Athlete Activists Making An Impact
Athletes in Australia and around the world have long used their influence and platform to highlight injustice within sport and society.
We've put together a list of the most notable examples of athletes taking a stand on issues and making an impact.
Australian athlete activists
It is one of the most iconic Australian sporting images, indigenous AFL footballer Nicky Winmar standing up to racial abuse and cementing his name in Australian sporting history.
After copping racist taunts from the Collingwood crowd at Victoria Park in 1993, he lifts his St Kilda guernsey and points to his chest to declare ‘I’m black and I’m proud to be black’.
Winmar's move sparked a debate that shed a harsh spotlight on racism in football and forced the AFL, fans and the nation to confront their prejudices head-on.
The professional rugby player has earned the title of being a real man, having spent his career standing up for women in sport, the LGBT+ community, climate change, the hearing impaired as well as developing communities in Zimbabwe.
A proud feminist, he regularly attends women's sport, showing his support online and rallying behind his favourite teams, even wearing his Canberra United w-League teams Jersey regularly to show his support for women in sport.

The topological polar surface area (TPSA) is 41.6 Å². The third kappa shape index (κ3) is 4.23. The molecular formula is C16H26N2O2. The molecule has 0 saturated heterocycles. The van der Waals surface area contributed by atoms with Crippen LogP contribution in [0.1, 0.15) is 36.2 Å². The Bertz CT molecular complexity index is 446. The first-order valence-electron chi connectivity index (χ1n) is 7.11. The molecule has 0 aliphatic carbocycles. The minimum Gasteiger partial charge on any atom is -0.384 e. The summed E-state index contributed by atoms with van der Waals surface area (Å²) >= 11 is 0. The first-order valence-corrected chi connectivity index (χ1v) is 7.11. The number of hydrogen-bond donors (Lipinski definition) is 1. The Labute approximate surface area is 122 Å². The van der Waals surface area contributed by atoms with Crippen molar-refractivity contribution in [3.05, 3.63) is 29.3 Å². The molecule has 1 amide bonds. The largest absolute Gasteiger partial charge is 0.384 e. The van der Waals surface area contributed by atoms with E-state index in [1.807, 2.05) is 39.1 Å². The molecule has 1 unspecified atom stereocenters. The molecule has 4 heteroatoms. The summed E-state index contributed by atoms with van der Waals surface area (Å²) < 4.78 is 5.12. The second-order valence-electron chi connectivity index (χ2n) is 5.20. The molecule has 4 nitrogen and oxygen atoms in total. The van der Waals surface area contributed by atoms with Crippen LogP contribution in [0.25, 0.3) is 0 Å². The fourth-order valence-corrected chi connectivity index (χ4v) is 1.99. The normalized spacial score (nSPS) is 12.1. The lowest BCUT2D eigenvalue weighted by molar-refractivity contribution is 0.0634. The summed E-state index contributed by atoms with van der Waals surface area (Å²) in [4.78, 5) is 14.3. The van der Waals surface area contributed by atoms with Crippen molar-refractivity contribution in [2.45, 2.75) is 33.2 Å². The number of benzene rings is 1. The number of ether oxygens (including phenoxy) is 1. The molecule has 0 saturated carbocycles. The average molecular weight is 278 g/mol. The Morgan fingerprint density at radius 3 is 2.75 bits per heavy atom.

He also delivered this sensational smackdown on Twitter, defending his actions and standing up for the hearing impaired community.
Her name itself is associated with greatness, not only did she light the Olympic Cauldron at the 2000 Sydney Olympics but she won Gold in her signature 400m event.
She became a symbol of reconciliation and unity when she took her victory lap carrying both the Australian and Aboriginal flags, a move that caused widespread controversy at the 1994 Commonwealth Games.
She went on to found the Cathy Freeman Foundation, an initiative to close the educational gap between Indigenous and non-Indigenous kids by helping them access educational opportunities.
She was named Australian of the Year in 1998 and in 2001 was awarded the Medal of the Order of Australia.
An all-time great of the AFL, Michael Long was a strong advocate for Indigenous rights.
One of his greatest on-field moments playing for Essendon came during the 1995 Anzac Day game against Collingwood, where he became the first Indigenous player to highlight racial abuse by reporting a player for offensive language. His actions sparked the AFL to create a rule aimed at stopping racial and religious vilification.
Long famously went on to walk from Melbourne to Canberra to meet the Prime Minister at the time, John Howard, to discuss indigenous communities and raise awareness of issues facing Indigenous Australians. Coined 'The Long Walk', it became a highly successful charity, raising funds for Indigenous charities and programs.
Another famous Indigenous AFL player, Goodes has always been outspoken on Indigenous rights and is well known for standing up against racism in the community. Post-football he went on to co-found an Indigenous Football academy with teammate Michael O'Loughlin.